The Washington Outdoors Roundup

June offers lots of low-cost opportunities to fish and play on our public lands. Here’s a roundup of what’s available.

FREE FISHING AND PARKS PLAY - June 12th and 13th are free fishing days in Washington State where no license is required to wet a line. These are also days where no Discover Pass is required to visit a Washington State Park for the day and several state parks offer excellent fishing to include Alta Lake and Pearrygin State Parks in Okanogan County, Curlew Lake State Park in Ferry County, Maryhill State Park in Klickitat County, Sun Lakes State Park south of Coulee City and Potholes State Park at Potholes Reservoir. An additional free day to visit a Washington State Park will take place June 19th, in honor of the newly approved state holiday, Juneteenth. This is the day the Emancipation Proclamation was read and enacted for black slaves in Texas in 1865, the last state to end slavery in the United States at the close of the Civil War.

ICICLE RIVER OPENS TO SALMON FISHING – Despite very low returns of Spring Chinook up the Columbia and Snake Rivers this year, state fisheries biologists believe they will have enough of these hatchery-raised chinook salmon return to the Leavenworth hatchery to provide a fishery. Salmon fishing opens on May 22nd and is scheduled to go until June 30th though it may close sooner than that if the number of returning fish is lower than expected. Traditionally, the end of May and early June provide the best fishing on this small stream. The limit is two hatchery chinook salmon a day with a minimum size of 12-inches.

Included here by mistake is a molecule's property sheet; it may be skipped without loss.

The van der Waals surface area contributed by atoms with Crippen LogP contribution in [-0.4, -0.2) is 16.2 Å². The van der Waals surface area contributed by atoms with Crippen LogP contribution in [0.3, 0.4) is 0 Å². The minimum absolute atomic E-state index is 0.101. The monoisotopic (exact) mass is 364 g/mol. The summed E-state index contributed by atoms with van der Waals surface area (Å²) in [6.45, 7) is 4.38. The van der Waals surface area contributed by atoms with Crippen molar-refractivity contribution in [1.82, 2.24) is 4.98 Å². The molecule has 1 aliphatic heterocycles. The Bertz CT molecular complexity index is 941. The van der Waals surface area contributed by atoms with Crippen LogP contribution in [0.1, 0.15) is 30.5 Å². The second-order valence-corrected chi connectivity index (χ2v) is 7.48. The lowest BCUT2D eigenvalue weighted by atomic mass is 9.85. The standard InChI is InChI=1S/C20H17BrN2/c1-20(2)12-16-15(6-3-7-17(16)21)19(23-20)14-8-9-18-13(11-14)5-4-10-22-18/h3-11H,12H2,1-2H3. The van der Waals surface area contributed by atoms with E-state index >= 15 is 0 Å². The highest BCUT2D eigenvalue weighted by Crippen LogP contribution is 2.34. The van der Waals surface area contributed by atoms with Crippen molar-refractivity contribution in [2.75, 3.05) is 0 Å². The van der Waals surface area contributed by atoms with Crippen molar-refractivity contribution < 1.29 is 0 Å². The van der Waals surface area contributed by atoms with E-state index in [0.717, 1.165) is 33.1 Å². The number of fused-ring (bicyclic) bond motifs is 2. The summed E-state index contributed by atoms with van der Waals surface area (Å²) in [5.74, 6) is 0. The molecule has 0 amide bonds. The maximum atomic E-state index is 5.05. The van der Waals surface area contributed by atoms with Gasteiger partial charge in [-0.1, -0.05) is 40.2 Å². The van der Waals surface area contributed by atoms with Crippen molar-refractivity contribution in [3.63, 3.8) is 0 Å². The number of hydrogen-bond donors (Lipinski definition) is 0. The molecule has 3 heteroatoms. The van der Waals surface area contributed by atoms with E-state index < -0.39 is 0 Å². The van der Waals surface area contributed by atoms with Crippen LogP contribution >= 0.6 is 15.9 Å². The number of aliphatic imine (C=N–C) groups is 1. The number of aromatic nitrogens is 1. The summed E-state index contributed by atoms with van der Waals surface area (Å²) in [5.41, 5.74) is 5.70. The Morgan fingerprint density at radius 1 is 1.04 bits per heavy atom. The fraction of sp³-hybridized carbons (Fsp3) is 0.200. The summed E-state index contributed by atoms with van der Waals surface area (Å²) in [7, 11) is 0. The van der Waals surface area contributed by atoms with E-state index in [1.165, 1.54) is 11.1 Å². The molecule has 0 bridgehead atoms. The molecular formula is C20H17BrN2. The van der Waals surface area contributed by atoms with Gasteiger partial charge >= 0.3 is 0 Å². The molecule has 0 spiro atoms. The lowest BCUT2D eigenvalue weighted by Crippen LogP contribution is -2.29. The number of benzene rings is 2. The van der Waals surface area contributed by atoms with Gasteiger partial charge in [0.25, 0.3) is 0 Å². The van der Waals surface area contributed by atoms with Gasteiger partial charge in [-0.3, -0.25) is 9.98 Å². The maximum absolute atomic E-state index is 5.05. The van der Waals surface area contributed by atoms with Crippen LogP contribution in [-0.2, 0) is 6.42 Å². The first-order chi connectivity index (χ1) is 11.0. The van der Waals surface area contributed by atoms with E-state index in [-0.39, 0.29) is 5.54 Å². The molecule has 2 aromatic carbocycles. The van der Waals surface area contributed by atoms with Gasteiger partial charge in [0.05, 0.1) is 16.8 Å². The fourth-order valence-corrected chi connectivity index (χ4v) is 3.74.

TROUT STOCKED IN LAKE ROOSEVELT – Speaking of hatchery fish, WDFW along with the Spokane and Colville Tribes are teaming up to plant some 485,000 fish this month in 151-mile-long Lake Roosevelt. The fish are all triploid rainbow trout and they contain an extra set of chromosomes that renders them sterile but turns them into eating machines. Many of the fish are only 8 to 12-inches long right now but within a few months they’ll grow to 18-inches. Others being released in the lower third of the lake already weigh around one pound.

POTHOLES BASS FISHING HOT – Bass fishing is very good in the sand dunes of Potholes Reservoir right now. Largemouth bass are in shallow water on spawning beds and walleye are also in this area of the lake as well. For the bass fish less than six feet deep with weedless jigs and craw trailers, plastic worms and shallow running or lipless crankbaits. My long-time fishing partner Rusty Johnston and I fished this part of the lake last week and hooked some 20 bass, the vast majority of them between 2 and 3 pounds, along with a bonus 3-pound walleye.